IT-oLogy is lucky to work with passionate and talented volunteers who dedicate their time to growing and strengthening the their IT community. One of our most dedicated volunteers, Don Thurlow, is on the blog today to discuss his involvement in computer science and his take on the state of IT. Thanks, Don!
1. How/when did you first get into IT and technology?
My Dad, who attended Worcester Polytechnic for his accounting studies, insisted that I should get a college degree, but with my mediocre grades in high school, that was going to be a challenge.
As we were deliberating on what subjects to take up as a major, all the traditional majors were highlighted in the application form, my Dad sitting across the dining room table from me, reading the yellow application form upside down, pointed to the box marked “Data Processing” and said “Why don’t you check the box next to Data Processing?” As a good son, I replied “I don’t know anything about Computers!!” He replied, “HOW DO YOU KNOW UNLESS YOU TRY!” The rest is history, I began as a computer programmer in 1964 and also as a teacher’s assistant in computer classes.
2. What about IT appeals to you?
IT, or as I like to state “The Technology of Information,” presents an ever increasing velocity of opportunities for those that choose this career. I found that as the years went by, ever increasing dependence on technology continued to emerge. As an example, in 1983, I had a conversation with several of the folks that I led and due to our, then, observations, we predicted that by the year “2000”, everyone would be on a 4-day work week and computers would be doing so much more work that we could relax! The issue that we failed to recognize is that over time, the velocity of information being generated was at an exponential rate. Nowadays, everything that we do on an hourly basis is generating informational data. One of the most exciting aspects of careers in Information Technology is that once a student investigates and chooses an IT career, they can find a position with most any company on the planet. “What enterprise company in this age does NOT utilize Information Technology in some form?”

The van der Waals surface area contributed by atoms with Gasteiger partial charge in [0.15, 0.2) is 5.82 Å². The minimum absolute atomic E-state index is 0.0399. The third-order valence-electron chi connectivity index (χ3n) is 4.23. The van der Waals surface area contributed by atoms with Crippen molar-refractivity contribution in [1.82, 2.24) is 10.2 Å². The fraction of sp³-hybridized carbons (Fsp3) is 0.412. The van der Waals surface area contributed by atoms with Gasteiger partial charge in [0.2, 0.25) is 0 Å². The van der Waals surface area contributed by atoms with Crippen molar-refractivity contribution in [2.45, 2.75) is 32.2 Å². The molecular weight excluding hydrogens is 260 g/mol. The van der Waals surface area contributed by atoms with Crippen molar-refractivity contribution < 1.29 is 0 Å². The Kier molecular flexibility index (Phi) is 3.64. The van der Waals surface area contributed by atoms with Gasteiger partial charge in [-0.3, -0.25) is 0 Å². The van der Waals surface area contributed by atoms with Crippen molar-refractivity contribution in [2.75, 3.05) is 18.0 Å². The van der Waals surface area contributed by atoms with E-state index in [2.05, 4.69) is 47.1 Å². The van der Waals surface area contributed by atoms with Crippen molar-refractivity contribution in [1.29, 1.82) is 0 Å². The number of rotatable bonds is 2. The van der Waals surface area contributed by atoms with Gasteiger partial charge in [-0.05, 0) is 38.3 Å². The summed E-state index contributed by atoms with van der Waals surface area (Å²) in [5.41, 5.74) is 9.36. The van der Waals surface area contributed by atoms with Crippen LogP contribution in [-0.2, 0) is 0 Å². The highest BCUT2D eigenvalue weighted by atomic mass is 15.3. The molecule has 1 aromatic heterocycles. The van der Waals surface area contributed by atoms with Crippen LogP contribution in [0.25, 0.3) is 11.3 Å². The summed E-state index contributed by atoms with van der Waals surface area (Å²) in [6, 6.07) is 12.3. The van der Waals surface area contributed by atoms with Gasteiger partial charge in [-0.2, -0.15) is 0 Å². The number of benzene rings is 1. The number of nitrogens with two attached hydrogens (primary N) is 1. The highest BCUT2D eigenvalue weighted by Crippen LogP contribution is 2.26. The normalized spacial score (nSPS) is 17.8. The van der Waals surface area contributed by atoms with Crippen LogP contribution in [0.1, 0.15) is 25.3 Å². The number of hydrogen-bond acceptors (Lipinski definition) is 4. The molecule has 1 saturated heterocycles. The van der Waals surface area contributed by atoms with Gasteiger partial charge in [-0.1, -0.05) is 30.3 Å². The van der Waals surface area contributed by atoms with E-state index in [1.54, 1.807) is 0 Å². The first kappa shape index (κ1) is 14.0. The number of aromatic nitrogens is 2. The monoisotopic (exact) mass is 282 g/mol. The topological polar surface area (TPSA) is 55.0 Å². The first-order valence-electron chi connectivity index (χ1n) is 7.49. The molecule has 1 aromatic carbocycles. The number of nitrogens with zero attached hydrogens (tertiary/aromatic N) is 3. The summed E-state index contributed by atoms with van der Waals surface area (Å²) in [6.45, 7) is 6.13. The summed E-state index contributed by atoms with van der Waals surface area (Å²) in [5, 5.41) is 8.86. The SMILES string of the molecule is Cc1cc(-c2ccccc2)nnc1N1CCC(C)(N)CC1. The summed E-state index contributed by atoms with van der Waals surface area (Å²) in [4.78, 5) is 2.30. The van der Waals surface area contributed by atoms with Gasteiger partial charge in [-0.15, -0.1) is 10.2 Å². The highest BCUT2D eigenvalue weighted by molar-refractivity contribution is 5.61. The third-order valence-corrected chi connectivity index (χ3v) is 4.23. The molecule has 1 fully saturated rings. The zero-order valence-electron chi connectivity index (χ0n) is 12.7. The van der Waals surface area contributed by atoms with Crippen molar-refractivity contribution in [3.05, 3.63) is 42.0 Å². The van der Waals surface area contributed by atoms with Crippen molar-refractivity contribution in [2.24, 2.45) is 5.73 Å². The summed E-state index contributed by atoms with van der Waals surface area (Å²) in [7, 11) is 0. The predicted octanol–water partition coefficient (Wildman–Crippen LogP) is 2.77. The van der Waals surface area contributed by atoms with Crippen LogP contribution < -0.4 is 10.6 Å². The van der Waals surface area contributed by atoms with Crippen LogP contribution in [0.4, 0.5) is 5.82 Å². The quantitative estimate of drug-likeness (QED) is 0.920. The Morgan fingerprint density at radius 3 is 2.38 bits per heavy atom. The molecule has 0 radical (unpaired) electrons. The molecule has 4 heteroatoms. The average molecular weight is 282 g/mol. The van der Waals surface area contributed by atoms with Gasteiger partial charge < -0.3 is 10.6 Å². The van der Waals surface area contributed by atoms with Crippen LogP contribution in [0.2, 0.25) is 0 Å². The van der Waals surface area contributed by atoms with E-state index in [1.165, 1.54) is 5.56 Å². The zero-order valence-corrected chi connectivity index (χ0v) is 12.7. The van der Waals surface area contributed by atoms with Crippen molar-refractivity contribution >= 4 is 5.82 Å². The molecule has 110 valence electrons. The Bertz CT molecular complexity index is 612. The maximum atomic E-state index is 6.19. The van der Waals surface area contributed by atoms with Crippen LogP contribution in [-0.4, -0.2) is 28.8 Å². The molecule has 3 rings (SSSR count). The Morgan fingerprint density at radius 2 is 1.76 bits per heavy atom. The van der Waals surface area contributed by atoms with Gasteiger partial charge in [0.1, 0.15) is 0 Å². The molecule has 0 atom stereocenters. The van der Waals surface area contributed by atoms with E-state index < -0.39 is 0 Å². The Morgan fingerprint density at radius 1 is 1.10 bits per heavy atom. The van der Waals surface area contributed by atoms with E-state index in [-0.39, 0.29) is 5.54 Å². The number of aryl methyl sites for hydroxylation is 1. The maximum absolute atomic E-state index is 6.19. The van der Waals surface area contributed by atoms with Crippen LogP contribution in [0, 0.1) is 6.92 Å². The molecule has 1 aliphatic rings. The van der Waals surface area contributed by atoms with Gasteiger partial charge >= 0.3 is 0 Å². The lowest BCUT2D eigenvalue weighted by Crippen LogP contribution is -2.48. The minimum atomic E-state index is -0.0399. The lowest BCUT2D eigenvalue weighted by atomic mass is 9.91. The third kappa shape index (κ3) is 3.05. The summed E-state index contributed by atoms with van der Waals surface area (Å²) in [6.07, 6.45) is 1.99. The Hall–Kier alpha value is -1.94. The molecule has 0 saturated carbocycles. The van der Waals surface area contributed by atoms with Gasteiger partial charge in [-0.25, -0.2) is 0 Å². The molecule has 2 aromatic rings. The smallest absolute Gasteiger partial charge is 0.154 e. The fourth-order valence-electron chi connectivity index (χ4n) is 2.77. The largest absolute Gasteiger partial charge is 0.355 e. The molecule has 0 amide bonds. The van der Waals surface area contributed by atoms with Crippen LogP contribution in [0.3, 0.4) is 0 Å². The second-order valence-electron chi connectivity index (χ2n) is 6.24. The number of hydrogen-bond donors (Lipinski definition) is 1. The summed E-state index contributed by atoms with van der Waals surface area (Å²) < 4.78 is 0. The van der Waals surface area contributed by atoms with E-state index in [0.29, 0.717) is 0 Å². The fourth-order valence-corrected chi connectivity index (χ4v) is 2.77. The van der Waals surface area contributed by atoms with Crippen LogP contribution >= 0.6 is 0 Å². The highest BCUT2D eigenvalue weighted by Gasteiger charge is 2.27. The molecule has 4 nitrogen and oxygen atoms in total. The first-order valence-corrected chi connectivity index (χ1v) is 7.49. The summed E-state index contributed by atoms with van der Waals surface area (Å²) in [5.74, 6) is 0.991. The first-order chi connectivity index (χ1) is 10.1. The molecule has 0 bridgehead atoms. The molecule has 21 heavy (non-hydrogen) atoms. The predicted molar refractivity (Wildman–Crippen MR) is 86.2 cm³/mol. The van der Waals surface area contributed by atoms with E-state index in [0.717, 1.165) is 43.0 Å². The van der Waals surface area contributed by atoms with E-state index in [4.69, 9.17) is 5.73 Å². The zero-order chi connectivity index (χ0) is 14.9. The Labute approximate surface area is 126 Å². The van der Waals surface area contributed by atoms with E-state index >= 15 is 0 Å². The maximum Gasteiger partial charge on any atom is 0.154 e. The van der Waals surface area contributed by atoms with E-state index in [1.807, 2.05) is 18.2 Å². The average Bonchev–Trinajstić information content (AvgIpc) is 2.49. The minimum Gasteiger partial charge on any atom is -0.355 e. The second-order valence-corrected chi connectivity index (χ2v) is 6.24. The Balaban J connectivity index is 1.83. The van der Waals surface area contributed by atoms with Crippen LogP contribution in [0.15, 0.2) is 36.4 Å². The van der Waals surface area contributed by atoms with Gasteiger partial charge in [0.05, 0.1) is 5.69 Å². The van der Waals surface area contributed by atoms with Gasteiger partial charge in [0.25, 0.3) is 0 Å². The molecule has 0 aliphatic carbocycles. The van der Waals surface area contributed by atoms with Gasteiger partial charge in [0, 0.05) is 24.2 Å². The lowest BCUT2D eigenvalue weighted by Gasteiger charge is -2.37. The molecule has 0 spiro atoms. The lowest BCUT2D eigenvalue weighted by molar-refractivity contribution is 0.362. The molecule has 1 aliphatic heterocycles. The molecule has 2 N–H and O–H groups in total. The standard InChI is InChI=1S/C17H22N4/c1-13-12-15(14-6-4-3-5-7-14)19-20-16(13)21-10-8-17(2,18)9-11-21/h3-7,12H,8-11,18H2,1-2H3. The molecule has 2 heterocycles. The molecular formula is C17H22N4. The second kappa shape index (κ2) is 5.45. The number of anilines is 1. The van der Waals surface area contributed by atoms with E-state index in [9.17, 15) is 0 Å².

3. What type of professional or personal background do you have in IT or technology?
I have invested 20 years with increasing leadership and experience as Programmer for Enterprise Business Applications, Manager of IBM Operating Systems Technical Support, and Leadership in Data Center Operations and Software Quality Assurance.
I also have 30 years of experience in developing hardware and software Enterprise Solutions for large-scale customers across the USA. I had increasing responsibilities as Senior Systems Engineer, Consulting Systems Engineer, Storage Product Manager and multi-million dollar technical solutions lead Project Manager.
4. How did you find out about IT-oLogy?
In 2010, the Consortium for Enterprise Systems Management (CESM); a partnership between University of South Carolina, Blue Cross Blue Shield of South Carolina and International Business Machines (IBM) was established. This became my account due to my employment with IBM. I coordinated the placement of an IBM Enterprise Server along with Enterprise Storage. I assisted others in installing and implementing the back- end storage for use on the 7th Floor of the IT-oLogy suite (as it ultimately became known). As IT-oLogy continued to grow and prosper, I found that I was drawn to the opportunity to speak to K-12, “Promote IT” students across the great state of South Carolina.